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Background: Dental caries is preventable if favorable health behavior is successfully established. Exploring the broader concept of lifestyle will be useful to determine that how lifestyle of people can affect dental caries. Aim: The aim of this study was to determine the impact of overall lifestyle of an individual (analyzed using health practice index) on dental caries of adult population. Material and methods: This cross-sectional study comprising structured questions on health practice index, sociodemographic variables, and oral health-related behavior was conducted on 800 study subjects of age 20-50 years attending outreach dental setups of a dental school in India. Dental caries was recorded with decayed, missing, and filled teeth (DMFT) index.Statistical analysis was carried out using frequency distribution for variables related to lifestyle, mean ± standard deviation for DMFT, and negative binomial regression to predict a dependent variable (DMFT) that consisted of "count data." Results: The study subjects who were older age, women, unemployed, and unskilled; those with lower education, lesser income, and lower socioeconomic status; those never visited dentist; and those with lesser frequency of cleaning teeth, overall poorer lifestyles, and moderate lifestyles were more prone to have dental caries than their counterparts. Conclusion: Dental caries is a multifactorial disease. Patients' involvement in self-care by promoting healthy behaviors such as brushing twice a day, visiting dentist regularly, negating orally abusive substance addiction, having breakfast every day, eating a balanced diet, and reducing stress leads to an overall good lifestyle. These factors along with sleeping a minimum of 7-8h per night and working for 8-9h per day and ample daily exercise may help patients improve or protect their oral health for years to come.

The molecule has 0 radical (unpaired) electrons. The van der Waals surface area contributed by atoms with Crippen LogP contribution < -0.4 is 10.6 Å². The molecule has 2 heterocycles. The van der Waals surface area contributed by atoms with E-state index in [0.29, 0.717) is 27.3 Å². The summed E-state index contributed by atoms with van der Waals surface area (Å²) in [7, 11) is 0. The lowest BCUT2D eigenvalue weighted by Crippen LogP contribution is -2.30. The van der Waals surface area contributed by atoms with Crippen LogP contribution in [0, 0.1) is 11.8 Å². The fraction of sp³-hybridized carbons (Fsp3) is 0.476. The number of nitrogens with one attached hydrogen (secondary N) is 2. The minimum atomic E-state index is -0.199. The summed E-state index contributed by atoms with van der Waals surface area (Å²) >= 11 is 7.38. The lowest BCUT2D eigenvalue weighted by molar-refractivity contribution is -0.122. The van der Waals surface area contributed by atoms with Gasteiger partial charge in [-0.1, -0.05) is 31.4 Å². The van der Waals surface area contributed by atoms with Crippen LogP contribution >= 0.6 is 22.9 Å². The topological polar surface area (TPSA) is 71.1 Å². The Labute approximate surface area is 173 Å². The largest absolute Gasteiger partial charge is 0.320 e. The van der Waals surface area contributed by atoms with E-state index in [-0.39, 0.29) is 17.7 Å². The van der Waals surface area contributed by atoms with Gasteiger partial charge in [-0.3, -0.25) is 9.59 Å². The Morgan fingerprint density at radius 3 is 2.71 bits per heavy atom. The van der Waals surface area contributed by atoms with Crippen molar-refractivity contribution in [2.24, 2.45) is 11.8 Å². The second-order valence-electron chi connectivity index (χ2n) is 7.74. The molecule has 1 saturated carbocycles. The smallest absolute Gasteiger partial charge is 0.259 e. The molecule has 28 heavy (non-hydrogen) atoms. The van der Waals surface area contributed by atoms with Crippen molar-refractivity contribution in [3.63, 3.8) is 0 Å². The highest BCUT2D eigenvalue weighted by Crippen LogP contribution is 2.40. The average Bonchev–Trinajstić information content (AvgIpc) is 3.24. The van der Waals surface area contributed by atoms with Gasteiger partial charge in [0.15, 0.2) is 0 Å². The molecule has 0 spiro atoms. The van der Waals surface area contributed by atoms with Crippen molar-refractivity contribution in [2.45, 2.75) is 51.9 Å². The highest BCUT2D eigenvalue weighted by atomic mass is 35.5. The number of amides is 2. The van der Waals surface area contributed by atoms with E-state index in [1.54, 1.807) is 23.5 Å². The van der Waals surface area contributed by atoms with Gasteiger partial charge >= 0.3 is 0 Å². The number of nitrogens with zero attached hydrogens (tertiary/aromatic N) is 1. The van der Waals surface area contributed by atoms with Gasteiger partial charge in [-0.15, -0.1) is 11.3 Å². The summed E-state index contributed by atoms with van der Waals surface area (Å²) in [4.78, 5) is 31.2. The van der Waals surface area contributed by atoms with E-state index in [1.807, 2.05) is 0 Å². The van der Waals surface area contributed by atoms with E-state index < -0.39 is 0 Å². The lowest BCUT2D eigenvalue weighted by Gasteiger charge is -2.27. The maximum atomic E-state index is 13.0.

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... Singla N et al. (23) halló en un estudio realizado en 800 sujetos con edades entre 20 y 50 años, que los participantes con nivel económico más bajo, de mayor edad, desempleados, de sexo femenino, con menor educación, menor frecuencia de cepillado dental, estilo de vida pobre o moderado, tienen mayor riesgo de tener caries dental. En este estudio se encontró que la mayoría de los participantes tenían un estilo de vida poco saludable y un CPOD muy alto, sin embargo no se halló asociación estadística entre el estilo de vida y la presencia de caries dental. ...